What people are saying - Write a review
We haven't found any reviews in the usual places.
Other editions - View all
absurd accent adjectival adjectives advise alphabet ameba American anglicized Anglosaxon apoplexy authors comma compound confusion consciousness conservatism cursive derived dictionaries dieresis diphthong disease editor English English language etymology evolution express fact farad fissure grease Greek Grimm's law gyre hybrid words hyphen ical ignorance illustrate instance kidney language Latin learned letter linguistic lish literary logical means Medical Journal medical writing method mind necessary ness never nouns once origin Paleography paludic paper penult person pharynx philologic philologists physicians Piers Ploughman possible Precuneus printed printer progress pronunciation psychic publishers punctuation reader reason reference rule scientific seems semicolon sentence significance single sound speak speakers spelling split infinitive stenographer sticklers style suggest syllable tail Terminations things thousands tion tongue tuberculosis tuberculous urine useless Volume VII vowel words written yellow fever
Page 4 - If to do were as easy as to know what were good to do, chapels had been churches, and poor men's cottages princes' palaces. It is a good divine that follows his own instructions: I can easier teach twenty what were good to be done, than be one of the twenty to follow mine own teaching.
Page 165 - I love the language, that soft bastard Latin, Which melts like kisses from a female mouth, And sounds as if it should be writ on satin, With syllables which breathe of the sweet South, And gentle liquids gliding all so pat in, That not a single accent seems uncouth, Like our harsh northern whistling, grunting guttural, , Which we're obliged to hiss, and spit. and sputter alL...
Page 44 - PRONUNCIATION. 1. The pronunciation is as much in accord with the analogy of the English language as possible. 2. Derivatives retain as far as possible the accent and pronunciation of the root word. 3. Distinctly chemical compound words retain the accent and pronunciation of each portion. 4. Similarly sounding endings for dissimilar compounds are avoided (hence -id, -ite). ACCENT. In polysyllabic chemical words the accent...
Page 21 - The shortest description of modern spelling is to say, that, speaking generally, it represents a Victorian pronunciation of popular words by means of symbols imperfectly adapted to an Elizabethan pronunciation ; the symbols themselves being mainly due to the Anglo-French scribes, of the Plantagenet period, whose system was meant to be fonetic. It also aims at suggesting to the eye the original forms of learned words. It is thus governed by two conflicting principles, neither of which, even in its...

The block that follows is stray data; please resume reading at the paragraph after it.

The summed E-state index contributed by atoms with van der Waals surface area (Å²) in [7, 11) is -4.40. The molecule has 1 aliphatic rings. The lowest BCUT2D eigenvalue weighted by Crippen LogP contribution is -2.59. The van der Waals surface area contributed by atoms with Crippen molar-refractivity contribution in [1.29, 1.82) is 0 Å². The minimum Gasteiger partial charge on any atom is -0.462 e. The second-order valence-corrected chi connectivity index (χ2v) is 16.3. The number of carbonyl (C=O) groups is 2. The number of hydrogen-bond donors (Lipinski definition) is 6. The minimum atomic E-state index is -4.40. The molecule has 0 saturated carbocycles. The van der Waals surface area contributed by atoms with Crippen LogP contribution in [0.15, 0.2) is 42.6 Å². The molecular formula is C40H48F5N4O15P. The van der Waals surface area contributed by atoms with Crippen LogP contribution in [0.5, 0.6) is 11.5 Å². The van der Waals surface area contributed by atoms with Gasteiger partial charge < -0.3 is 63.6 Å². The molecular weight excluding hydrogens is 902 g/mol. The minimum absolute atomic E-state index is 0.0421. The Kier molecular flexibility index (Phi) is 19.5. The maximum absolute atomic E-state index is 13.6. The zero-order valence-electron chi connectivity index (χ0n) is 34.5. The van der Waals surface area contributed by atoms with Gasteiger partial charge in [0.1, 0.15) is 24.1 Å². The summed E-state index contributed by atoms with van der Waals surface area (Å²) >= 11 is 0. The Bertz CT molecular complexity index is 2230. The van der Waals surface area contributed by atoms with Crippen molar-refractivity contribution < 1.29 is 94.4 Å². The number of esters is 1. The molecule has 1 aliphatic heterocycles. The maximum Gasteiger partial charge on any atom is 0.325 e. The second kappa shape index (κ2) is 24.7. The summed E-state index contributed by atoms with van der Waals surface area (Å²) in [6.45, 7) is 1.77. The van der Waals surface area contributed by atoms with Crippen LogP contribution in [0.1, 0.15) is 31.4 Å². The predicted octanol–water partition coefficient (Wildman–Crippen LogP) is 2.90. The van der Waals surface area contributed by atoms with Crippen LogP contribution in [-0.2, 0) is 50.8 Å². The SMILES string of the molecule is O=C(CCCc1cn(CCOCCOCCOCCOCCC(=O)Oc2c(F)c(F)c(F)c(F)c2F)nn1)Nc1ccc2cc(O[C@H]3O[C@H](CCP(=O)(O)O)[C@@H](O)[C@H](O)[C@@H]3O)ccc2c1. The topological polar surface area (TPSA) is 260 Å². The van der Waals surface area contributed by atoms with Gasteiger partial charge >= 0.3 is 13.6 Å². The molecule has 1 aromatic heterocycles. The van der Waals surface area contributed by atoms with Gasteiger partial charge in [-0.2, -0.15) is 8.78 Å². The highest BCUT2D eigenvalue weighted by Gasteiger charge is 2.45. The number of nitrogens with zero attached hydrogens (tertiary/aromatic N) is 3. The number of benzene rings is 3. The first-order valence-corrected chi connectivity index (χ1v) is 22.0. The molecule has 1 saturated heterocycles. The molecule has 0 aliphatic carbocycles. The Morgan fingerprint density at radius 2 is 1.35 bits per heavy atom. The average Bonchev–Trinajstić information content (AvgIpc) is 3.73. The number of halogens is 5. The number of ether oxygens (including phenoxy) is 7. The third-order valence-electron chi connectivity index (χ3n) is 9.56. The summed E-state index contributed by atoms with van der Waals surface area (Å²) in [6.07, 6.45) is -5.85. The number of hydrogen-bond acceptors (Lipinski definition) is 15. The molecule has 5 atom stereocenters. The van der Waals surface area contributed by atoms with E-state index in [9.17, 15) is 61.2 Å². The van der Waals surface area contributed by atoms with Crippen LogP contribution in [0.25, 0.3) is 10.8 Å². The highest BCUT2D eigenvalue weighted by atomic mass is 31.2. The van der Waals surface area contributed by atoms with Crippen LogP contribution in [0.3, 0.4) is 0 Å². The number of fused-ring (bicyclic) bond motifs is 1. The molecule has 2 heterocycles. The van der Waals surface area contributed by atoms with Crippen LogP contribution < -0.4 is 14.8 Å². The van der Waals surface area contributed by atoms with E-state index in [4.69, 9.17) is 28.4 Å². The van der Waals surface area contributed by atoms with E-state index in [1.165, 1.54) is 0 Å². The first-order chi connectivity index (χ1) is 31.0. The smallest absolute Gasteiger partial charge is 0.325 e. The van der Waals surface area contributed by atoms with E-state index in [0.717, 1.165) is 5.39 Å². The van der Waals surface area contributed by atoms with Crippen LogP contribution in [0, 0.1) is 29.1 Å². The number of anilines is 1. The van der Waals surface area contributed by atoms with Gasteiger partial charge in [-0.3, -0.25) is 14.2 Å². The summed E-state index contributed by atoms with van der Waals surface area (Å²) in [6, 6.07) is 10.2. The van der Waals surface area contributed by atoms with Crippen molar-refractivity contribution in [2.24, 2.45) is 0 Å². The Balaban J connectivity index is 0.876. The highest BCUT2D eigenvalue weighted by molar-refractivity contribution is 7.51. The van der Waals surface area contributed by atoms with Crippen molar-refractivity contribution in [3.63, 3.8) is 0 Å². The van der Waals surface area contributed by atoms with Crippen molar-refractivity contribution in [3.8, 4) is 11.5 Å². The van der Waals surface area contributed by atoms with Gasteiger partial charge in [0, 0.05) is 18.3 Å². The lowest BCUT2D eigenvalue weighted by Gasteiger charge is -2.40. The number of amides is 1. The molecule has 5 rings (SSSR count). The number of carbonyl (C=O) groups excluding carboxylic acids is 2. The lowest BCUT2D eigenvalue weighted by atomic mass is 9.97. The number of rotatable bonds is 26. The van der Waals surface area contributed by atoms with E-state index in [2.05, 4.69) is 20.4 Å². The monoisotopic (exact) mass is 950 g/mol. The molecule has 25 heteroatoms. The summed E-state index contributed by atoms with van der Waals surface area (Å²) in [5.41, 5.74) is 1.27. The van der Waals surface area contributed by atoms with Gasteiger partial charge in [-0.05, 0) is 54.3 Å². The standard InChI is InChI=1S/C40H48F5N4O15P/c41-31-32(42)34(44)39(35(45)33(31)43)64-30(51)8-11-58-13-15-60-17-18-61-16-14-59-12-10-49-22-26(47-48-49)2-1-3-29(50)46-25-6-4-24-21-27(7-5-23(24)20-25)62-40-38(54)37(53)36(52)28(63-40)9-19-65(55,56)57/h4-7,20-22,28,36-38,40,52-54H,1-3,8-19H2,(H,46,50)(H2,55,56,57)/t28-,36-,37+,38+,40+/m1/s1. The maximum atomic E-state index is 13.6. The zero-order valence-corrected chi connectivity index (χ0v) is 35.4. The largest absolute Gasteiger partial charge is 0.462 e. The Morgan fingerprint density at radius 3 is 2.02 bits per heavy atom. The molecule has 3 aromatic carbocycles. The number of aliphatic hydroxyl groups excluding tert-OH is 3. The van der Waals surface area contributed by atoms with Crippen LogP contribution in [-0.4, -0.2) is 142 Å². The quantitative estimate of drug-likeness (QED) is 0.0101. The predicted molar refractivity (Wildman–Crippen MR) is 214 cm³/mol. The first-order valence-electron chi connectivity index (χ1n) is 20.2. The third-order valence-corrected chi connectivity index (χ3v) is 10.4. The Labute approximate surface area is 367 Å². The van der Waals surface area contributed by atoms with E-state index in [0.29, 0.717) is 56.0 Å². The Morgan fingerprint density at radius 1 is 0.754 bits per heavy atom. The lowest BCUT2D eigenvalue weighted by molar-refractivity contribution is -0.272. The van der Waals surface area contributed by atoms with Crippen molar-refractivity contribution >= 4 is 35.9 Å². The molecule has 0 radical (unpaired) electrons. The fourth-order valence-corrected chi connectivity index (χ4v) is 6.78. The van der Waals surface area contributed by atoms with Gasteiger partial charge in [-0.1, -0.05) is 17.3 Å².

Page 44 - In polysyllabic chemical words the accent is generally on the antepenult; in words where the vowel of the penult is followed by two consonants, and in all words ending in -ic, the accent is on the penult. PREFIXES. All prefixes in strictly chemical words are regarded as parts of compound words, and retain their own pronunciation unchanged (as a'ceto-, a'mldo-, a'zo-, hy'dro-, I'so-, nl'tro-, nitrO'so-).
Page 150 - There was an Old Man of Thermopylae, who never did anything properly ; But they said, " If you choose to boil Eggs in your Shoes, You shall never remain in Thermopylae.
Page 18 - But I say unto you, that every idle word that men shall speak, they shall give account thereof in the day of judgment. For by thy words thou shall be justified, and by thy words thou shalt be condemned.
Page 72 - A distinction between contagion and infection is sometimes adopted, the former being limited to the transmission of disease by actual contact of the diseased part with a healthy absorbent or abraded surface, and the latter to transmission through the atmosphere by floating germs or miasmata.
Page 122 - Mr. A. presents his compliments to Mr. B. I have got a hat which is not his; if he have got a hat which is not yours no doubt they are the missing one.
Page 43 - The American Association for the Advancement of Science, at its meeting in 1887, appointed a committee to consider the question of attaining uniformity in the spelling and pronunciation of chemical terms. The work required extensive correspondence and detailed discussion...